10 Lines on Monkeys: Monkeys are primates and mammals and there are almost 200 hundred species of monkeys around the world. Some species include macaques, mandrills, bonobos, tamarins, sakis, marmosets, etc.
Monkeys can be broadly divided into Old World Monkeys and New World Monkeys, and the distinctions can be seen in the physical traits of the monkeys. Old World Monkeys have narrower noses while New World Monkeys have wider noses. Old World Monkeys also have cheek pouches where they can store food when they’re on the run to eat later, and they also have rump pads which they can sit on.
Monkeys are incredibly intelligent and have great fine motor skills which they can use to pick up stones and use them to break nuts, even throw them at people, and most of us are aware of the fact that monkeys can peel bananas before eating them. Below, there are three sets of 10 lines on monkeys which will be useful for students who are looking to write essays or write assignments about monkeys.
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Set 1 – 10 Lines on Monkeys for kids
The following set of 10 lines on monkeys will be useful for students and children who are in classes 1, 2, 3, 4 and 5.
- Monkeys are animals which come under the species of mammals.
- There are many kinds of monkeys, such as mandrill monkeys, macaque monkeys, tamarin monkeys, marmoset monkeys, etc.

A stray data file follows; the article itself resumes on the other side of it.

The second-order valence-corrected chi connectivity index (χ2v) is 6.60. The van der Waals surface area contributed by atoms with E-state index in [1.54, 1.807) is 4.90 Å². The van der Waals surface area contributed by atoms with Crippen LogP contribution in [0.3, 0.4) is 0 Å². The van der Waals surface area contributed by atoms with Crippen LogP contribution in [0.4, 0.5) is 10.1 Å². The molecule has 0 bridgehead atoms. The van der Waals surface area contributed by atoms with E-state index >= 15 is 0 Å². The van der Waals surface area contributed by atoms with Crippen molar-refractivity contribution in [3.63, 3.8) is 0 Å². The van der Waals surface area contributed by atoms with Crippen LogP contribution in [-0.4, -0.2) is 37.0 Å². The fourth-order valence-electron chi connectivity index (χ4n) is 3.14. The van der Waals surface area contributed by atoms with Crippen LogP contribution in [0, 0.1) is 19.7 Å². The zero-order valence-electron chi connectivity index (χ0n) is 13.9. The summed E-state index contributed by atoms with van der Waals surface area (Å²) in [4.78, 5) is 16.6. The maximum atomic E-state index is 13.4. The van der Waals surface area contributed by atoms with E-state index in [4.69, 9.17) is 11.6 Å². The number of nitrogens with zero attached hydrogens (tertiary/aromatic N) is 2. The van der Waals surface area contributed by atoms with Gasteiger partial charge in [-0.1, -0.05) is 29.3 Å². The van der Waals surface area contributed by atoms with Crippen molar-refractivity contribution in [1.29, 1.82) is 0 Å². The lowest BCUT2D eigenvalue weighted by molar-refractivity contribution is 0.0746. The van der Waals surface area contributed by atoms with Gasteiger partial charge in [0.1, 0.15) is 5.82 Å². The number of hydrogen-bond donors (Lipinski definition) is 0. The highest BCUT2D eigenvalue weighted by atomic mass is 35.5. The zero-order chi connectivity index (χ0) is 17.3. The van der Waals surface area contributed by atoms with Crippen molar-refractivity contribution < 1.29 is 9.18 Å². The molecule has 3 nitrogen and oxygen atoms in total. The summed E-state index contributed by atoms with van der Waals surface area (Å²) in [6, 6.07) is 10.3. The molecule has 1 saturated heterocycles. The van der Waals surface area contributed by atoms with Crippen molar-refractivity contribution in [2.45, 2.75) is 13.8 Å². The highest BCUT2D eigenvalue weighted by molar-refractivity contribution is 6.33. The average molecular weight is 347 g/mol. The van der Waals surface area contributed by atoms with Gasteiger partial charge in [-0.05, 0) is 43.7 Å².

- There are two main types of monkeys, Old World and New World Monkeys and they are differentiated using the shapes of their noses.
- New World Monkeys have wide and upward-facing nostrils, and Old World Monkeys have narrow and downward-facing nostrils.
- Monkeys usually live on trees, except for baboon monkeys which live on the ground.
- Monkeys evolved from apes, which is the same as humans, thus they can sit up and walk on two legs.
- Monkeys can use their front legs as hands and that’s why they can use their fingers for useful things like picking up objects and food.
- Monkeys are very intelligent as they have large brains and also really good vision.
- Monkeys can learn how to use tools such as stones (to break nuts and other hard food) and sticks (to collect food in a place).
- A group of monkeys is called a troop.
Set 2 – 10 Lines on Monkeys for School Children
The following set of 10 lines on monkeys will be useful for students who are in classes 6, 7, 8 and 9.
- Monkeys belong to the animal group of primates and they are classified as mammals, meaning that they give birth to their young rather than laying eggs.
- Monkeys have four limbs which they use to walk, but they can also stand up, sit up and even walk on only their two back limbs.